Another focused post for a story on which I’ll have more to say.
In a study published Monday in the Archives of Pediatric and Adolescent Medicine, a team of economists and epidemiologists estimated that every circumcision not performed would lead to significant increases in lifetime medical expenses to treat sexually transmitted diseases and related cancers â€” increases that far surpass the costs associated with the procedure.
I strongly suspect the study is flawed because it makes estimates. I’ll withhold further comment until I know more. For now, there’s enough to discredit the embarrassingly incomplete approach used to justify the study and its estimates.
That sentiment [that Medicaid should cover non-therapeutic child circumcision] was echoed in an editorial accompanying the study. UCLA health economist Arleen Leibowitz wrote that by failing to require states to cover circumcision in Medicaid plans, the U.S. reinforces healthcare disparities.
“If we don’t give poor parents the opportunity to make this choice, we’re discriminating against their health in the future,” she said in an interview. “If something is better for health and saves money, why shouldn’t we do it? Or at least, why shouldn’t we allow parents the option to choose it?”
We shouldn’t do it or allow it because non-therapeutic genital cutting on a non-consenting child is unethical. Male circumcision on a healthy child violates his basic human rights to bodily integrity and self-determination. It is indefensible, even if it’s possibly “better” for his health in someone else’s subjective evaluation or because it saves money when individuals are considered statistics rather than human beings with their own rights and preferences.
The abstract makes it clear the study is speculative. Yet, we already have rights-based law for females without absurd exemptions we refuse to touch for males, so the idea that rights trump speculative benefits isn’t foreign. The ability to do something or to possibly achieve some population-level result without concern for the individuals involved cannot – must not – be viewed in a bubble that contains only the factors one is interested in (e.g. male circumcision is currently practiced, so it’s acceptable).
There are no doubt many non-therapeutic surgeries we could perform on children that might result in some decreased prevalence of disease x, y, or z. Infant mastectomies to remove breast bud tissue might reduce the risk of breast cancer. Shouldn’t we study that, at least, since it might reduce cancer? Reducing cancer is “good”, whatever the means, right? No one is foolish enough (yet?) to think such a thing, which highlights the flaw in thinking by those making excuses for circumcision, such as Ms. Leibowitz here. Society should stop ignoring the costs to the individual who must bear the outcome of the decision. Ignoring them is unacceptable. The ethics of circumcision are not divisible from any other basic human rights consideration or proper medical analysis based on therapeutic need, or lack thereof.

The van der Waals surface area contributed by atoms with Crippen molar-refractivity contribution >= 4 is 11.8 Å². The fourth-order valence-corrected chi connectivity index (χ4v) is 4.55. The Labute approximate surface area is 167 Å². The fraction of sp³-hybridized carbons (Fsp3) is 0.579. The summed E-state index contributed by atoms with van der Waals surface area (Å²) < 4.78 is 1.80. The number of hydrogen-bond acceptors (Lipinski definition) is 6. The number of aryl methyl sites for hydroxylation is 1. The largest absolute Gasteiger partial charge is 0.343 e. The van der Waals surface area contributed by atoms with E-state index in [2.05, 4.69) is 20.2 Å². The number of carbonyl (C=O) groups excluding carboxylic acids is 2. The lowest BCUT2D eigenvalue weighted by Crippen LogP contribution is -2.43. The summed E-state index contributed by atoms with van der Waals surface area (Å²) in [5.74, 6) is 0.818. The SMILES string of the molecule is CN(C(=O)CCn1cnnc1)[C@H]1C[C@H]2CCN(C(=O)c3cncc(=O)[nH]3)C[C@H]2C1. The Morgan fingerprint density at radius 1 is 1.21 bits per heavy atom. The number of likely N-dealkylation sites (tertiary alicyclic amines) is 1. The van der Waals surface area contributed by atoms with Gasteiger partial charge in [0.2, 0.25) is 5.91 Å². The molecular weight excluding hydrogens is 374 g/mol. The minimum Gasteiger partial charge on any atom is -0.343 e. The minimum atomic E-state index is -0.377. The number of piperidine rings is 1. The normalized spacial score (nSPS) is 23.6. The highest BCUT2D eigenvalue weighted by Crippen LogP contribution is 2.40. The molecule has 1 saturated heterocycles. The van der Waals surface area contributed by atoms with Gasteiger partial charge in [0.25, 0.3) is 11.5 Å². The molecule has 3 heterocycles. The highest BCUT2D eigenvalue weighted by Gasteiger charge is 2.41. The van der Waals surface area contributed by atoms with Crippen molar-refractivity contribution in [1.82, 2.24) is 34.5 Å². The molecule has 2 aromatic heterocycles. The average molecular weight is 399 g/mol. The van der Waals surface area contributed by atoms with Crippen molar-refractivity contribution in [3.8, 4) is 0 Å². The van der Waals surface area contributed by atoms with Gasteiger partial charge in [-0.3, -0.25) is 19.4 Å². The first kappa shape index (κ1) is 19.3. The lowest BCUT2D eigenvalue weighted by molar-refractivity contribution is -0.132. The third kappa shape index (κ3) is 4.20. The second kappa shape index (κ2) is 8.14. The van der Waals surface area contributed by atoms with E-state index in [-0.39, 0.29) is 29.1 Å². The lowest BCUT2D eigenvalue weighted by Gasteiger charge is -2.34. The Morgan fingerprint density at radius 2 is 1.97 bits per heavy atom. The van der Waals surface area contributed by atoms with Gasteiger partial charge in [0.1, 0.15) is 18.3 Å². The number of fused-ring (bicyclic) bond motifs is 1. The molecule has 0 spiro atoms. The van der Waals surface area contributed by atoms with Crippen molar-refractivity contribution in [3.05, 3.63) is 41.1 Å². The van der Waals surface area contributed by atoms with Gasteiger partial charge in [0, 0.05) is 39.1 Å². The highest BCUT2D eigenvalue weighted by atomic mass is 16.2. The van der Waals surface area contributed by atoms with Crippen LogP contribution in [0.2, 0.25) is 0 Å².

Finally, that non-poor families can afford to violate their
children’s sons’ rights is not a reason to use taxpayer funds to let poor parents violate their children’s sons’ rights. That’s a political question rather than a medical question. It is inexcusable to sacrifice the bodies of male children (only!) because we’re too cowardly to honestly evaluate the mistake of non-therapeutic circumcision on non-consenting individuals. This is the same idiotic approach Dr. Edgar Schoen pushed in his 2005 propaganda book, “Ed Schoen, MD on Circumcision”. Somehow, not using public funds to violate a child’s body and rights is discrimination. It isn’t because circumcision is not a valid parental choice. UCLA health economist Arleen Leibowitz is wrong.
None of this is a surprise, based on the editorial by Ms. Leibowitz and Katherine Desmond, “Infant Male Circumcision and Future Health Disparities”. The first two sentences reveal so much.
The health benefits of male circumcision (MC) have been extensively documented in observational studies and by randomized controlled trials in Africa showing that MC reduces heterosexual transmission of human immunodeficiency virus (HIV) infection from women to men by 55% to 76% …
The trials showed that voluntary, adult male circumcision reduces female-to-male HIV transmission in high risk populations with a heterosexual epidemic and a low rate of circumcision among adult males. That’s quite different, since it doesn’t describe the United States. It also fails to describe the circumcision they’re advocating. Children are not adult volunteers. That’s the ethical flaw in their analysis.
… and provides significant protection against human papillomavirus infection. …
Gardasil is approved for girls and boys. Circumcision is unnecessary for this possible benefit, as it is for nearly every possible benefit.
… Male circumcision is negatively associated with prostate cancer in men and with cervical cancer in female partners of men infected with human papillomavirus.
Negatively associated. Correlation is not causation. The study’s authors acknowledged this when they stated that it was an observational study. “Negatively associated” is not sufficient.